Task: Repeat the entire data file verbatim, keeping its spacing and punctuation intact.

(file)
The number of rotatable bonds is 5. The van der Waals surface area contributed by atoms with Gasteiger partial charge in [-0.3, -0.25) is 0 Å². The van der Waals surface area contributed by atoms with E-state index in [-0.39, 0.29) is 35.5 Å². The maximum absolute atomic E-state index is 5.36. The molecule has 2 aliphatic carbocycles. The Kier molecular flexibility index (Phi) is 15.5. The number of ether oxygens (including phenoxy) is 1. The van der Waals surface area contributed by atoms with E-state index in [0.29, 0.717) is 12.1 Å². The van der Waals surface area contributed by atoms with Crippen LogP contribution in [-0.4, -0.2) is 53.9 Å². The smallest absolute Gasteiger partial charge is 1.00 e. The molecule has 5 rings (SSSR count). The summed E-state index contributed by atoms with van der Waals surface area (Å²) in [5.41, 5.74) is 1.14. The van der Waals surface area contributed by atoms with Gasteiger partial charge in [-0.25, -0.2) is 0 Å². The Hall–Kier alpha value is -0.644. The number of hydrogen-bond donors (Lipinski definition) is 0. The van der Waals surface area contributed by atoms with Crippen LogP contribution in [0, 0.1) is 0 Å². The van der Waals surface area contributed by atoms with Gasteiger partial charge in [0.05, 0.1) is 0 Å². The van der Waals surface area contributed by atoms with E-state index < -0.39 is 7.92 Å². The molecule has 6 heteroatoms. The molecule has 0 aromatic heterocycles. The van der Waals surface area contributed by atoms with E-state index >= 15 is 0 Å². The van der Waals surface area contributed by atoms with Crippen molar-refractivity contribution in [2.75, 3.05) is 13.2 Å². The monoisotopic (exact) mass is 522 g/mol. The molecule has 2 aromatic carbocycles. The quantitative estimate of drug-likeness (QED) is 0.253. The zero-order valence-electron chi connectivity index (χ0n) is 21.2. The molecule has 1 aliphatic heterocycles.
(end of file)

The number of rotatable bonds is 5. The van der Waals surface area contributed by atoms with Gasteiger partial charge in [-0.3, -0.25) is 0 Å². The van der Waals surface area contributed by atoms with E-state index in [-0.39, 0.29) is 35.5 Å². The maximum absolute atomic E-state index is 5.36. The molecule has 2 aliphatic carbocycles. The Kier molecular flexibility index (Phi) is 15.5. The number of ether oxygens (including phenoxy) is 1. The van der Waals surface area contributed by atoms with E-state index in [0.29, 0.717) is 12.1 Å². The van der Waals surface area contributed by atoms with Crippen LogP contribution in [-0.4, -0.2) is 53.9 Å². The smallest absolute Gasteiger partial charge is 1.00 e. The molecule has 5 rings (SSSR count). The summed E-state index contributed by atoms with van der Waals surface area (Å²) in [5.41, 5.74) is 1.14. The van der Waals surface area contributed by atoms with Gasteiger partial charge in [-0.25, -0.2) is 0 Å². The Hall–Kier alpha value is -0.644. The number of hydrogen-bond donors (Lipinski definition) is 0. The van der Waals surface area contributed by atoms with Crippen LogP contribution in [0, 0.1) is 0 Å². The van der Waals surface area contributed by atoms with Gasteiger partial charge in [0.05, 0.1) is 0 Å². The van der Waals surface area contributed by atoms with E-state index < -0.39 is 7.92 Å². The molecule has 6 heteroatoms. The molecule has 0 aromatic heterocycles. The van der Waals surface area contributed by atoms with E-state index >= 15 is 0 Å². The van der Waals surface area contributed by atoms with Crippen molar-refractivity contribution in [2.75, 3.05) is 13.2 Å². The monoisotopic (exact) mass is 522 g/mol. The molecule has 2 aromatic carbocycles. The quantitative estimate of drug-likeness (QED) is 0.253. The zero-order valence-electron chi connectivity index (χ0n) is 21.2. The molecule has 1 aliphatic heterocycles.